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Speaking pigeon

Keeping up with New York City's feathered underdogs

May 21, 2012
[Image Credit: <a href="http://www.bigstockphoto.com/image-1600153/stock-photo-urban-pigeon">BigStockPhoto.com</a>]
[Image Credit: BigStockPhoto.com]

Many bird-lovers watched rapt in early April as the most famous of New York City’s residential birds hatched two chicks on a live webcam. The proud parents are Washington Square Park hawks Bobby and Rosie, and over the next few months Bobby and Rosie will strengthen their chicks by feeding them fresh meat: rodents, songbirds, and their favorite — pigeons.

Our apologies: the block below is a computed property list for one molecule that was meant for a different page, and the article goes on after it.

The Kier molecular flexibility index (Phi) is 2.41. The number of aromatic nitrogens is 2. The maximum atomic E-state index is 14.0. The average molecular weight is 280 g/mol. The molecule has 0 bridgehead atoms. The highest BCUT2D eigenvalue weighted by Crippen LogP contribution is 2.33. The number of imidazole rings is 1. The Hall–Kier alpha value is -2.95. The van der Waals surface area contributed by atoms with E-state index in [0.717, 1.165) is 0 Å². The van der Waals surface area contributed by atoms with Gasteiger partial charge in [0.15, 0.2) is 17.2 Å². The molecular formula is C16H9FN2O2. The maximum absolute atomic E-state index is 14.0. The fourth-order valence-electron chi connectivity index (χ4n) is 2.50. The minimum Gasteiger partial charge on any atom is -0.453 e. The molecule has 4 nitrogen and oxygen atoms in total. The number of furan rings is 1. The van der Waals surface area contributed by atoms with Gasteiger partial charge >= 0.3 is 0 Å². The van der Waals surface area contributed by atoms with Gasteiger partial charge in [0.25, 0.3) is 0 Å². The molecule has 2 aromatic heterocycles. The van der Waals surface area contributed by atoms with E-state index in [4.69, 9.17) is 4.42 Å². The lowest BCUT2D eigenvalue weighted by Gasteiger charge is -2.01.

But what about those pigeons? Are they really the poster birds of urban filth and disease that New Yorkers make them out to be? Maybe all they need is better PR. Kelly Slivka talks with a couple of people who see past the birds’ reputation and figures out what makes Columba livia more than a pest.

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About the Author

Kelly Slivka finished up her B.A. in English and evolutionary biology at the University of Colorado, after which she traded amber waves of grain for actual waves of water. The past three years, she’s been stalking endangered whales on the East Coast for various conservation and research institutions, a profession that has given her plenty of fodder for fascinating science writing, but no feasible outlet. Now, through NYU’s Science, Health, and Environmental Reporting Program she’s moved on to stalking all things new and cool in science and sharing it with, well, everyone! You can learn more about Kelly on her website, www.kellyslivka.com, and follow her on Twitter @k_sliv.

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